Okay, I’m a bit of a dweeb. One of the best times of the day for me is when I see my son walking home from the bus stop. (He gets home from school first.) If you remember, the bus stop is a quarter mile away and I wait on my porch, holding my breath, until I see him coming down the street.
I’m trying to cut the chord a little. He’s finishing up the seventh grade and almost 13. Which I can’t believe. I need to let him do some things by himself even though I desperately want to wait at the bus stop in my car every day to drive him home so he doesn’t have to walk and I don’t have to panic that he didn’t get off the bus or that the windowless van drove by and snagged him. Pause. Deep breath.
I watch from the porch and smile as he heads down to me. I keep telling myself to go inside and work. I’m wasting precious minutes by standing there, but I feel better keeping my mother’s glare on him. I don’t know what I think i’m accomplishing by standing there. Do I really think I could out run a van if one did in fact pull over and grab him? God forbid and knock wood three times.
I also tell myself next school year when my daughter joins him in middle school I won’t stand there and watch. They’ll be together and there’s safety in numbers. Yeah right. I’ll let you know how that works out for me come September.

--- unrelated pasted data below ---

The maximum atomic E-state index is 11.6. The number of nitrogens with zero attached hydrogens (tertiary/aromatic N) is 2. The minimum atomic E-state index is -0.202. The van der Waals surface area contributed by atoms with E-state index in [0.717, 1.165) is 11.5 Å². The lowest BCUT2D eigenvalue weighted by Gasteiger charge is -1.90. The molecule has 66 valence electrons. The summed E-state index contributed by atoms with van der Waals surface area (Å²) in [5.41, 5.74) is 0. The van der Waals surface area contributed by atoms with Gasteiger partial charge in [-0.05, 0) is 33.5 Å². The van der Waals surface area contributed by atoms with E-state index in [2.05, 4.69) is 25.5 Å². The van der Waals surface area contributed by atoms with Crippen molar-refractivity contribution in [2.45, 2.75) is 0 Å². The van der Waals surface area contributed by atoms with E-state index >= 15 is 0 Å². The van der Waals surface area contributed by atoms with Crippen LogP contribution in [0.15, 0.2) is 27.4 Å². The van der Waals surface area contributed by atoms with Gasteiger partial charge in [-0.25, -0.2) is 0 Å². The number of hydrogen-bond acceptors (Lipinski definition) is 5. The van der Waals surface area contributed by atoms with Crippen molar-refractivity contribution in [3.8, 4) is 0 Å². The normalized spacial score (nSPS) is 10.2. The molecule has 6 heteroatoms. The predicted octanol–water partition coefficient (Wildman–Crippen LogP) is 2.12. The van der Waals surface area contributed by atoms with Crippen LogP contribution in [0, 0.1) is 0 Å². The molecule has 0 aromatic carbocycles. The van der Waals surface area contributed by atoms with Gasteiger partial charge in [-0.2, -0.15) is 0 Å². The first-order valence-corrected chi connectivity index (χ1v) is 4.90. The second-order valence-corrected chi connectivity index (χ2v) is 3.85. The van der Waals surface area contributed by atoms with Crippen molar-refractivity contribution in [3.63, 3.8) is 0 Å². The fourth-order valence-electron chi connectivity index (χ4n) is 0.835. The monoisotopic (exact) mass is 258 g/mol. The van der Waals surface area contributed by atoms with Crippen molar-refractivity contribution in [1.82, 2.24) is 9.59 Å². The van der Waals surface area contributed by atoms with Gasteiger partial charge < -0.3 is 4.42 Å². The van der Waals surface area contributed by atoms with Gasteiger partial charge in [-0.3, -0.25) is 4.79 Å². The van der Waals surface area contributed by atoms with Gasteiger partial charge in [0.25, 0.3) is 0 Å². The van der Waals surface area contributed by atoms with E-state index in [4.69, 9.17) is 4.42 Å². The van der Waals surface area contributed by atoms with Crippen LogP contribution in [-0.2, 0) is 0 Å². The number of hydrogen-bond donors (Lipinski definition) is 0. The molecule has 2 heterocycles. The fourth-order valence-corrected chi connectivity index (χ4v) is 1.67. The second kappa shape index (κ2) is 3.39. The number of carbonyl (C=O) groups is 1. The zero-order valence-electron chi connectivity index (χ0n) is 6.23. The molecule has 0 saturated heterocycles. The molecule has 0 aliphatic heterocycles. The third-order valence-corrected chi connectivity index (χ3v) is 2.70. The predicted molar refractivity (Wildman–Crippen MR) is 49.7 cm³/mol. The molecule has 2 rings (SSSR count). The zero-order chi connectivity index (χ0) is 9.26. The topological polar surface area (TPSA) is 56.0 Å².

You know when else I smile? When I go into their rooms in the morning to wake them up. They go from tweens to the innocent little children with chubby cheeks and fists wrapped around cookies who climbed into my lap and covered me in wet kisses and big hugs. Okay, not doing a very good job of cutting the chord, I know. But the chord has frayed. I promise.
I read recently a mother measures her happiness by the smiles on her children’s faces. I think it’s the opposite. I message my happiness by the smiles they put on my face. Some days it feels like there aren’t enough smiles. Kids can drive you crazy, but when I do smile, well, let’s just say I could light the night sky. It’s the little moments like when my son blows a bubble and the gum falls out of his mouth and lands on the grass. He looks at me and laughs so I do too. Or when my daughter sings when she thinks nobody’s listening and her voice is sweet and natural like honeysuckles.
Obviously, I need more work on cutting the chord. And I will. Eventually and with a smile.